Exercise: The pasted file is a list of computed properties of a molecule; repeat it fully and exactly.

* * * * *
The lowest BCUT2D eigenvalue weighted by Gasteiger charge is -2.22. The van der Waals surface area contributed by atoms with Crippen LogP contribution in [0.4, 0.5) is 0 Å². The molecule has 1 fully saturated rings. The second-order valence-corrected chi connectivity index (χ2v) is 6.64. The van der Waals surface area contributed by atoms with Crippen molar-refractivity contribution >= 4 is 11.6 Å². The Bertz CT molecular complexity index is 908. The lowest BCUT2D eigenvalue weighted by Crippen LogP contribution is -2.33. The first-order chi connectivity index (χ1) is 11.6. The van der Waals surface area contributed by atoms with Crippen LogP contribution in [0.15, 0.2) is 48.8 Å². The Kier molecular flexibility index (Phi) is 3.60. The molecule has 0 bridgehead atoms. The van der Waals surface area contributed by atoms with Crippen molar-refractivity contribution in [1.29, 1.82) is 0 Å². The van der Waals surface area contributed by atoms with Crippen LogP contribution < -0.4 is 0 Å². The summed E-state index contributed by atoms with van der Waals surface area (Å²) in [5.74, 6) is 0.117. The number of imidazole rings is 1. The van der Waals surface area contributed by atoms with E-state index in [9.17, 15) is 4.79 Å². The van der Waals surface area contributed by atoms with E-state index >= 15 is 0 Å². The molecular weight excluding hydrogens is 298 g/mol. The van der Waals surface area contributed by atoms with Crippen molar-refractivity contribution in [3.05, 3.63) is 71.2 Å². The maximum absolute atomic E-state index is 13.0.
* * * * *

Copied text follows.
The lowest BCUT2D eigenvalue weighted by Gasteiger charge is -2.22. The van der Waals surface area contributed by atoms with Crippen LogP contribution in [0.4, 0.5) is 0 Å². The molecule has 1 fully saturated rings. The second-order valence-corrected chi connectivity index (χ2v) is 6.64. The van der Waals surface area contributed by atoms with Crippen molar-refractivity contribution >= 4 is 11.6 Å². The Bertz CT molecular complexity index is 908. The lowest BCUT2D eigenvalue weighted by Crippen LogP contribution is -2.33. The first-order chi connectivity index (χ1) is 11.6. The van der Waals surface area contributed by atoms with Crippen LogP contribution in [0.15, 0.2) is 48.8 Å². The Kier molecular flexibility index (Phi) is 3.60. The molecule has 0 bridgehead atoms. The van der Waals surface area contributed by atoms with Crippen molar-refractivity contribution in [1.29, 1.82) is 0 Å². The van der Waals surface area contributed by atoms with Crippen LogP contribution < -0.4 is 0 Å². The summed E-state index contributed by atoms with van der Waals surface area (Å²) in [5.74, 6) is 0.117. The number of imidazole rings is 1. The van der Waals surface area contributed by atoms with E-state index in [9.17, 15) is 4.79 Å². The van der Waals surface area contributed by atoms with E-state index >= 15 is 0 Å². The molecular weight excluding hydrogens is 298 g/mol. The van der Waals surface area contributed by atoms with Crippen molar-refractivity contribution in [3.05, 3.63) is 71.2 Å². The maximum absolute atomic E-state index is 13.0.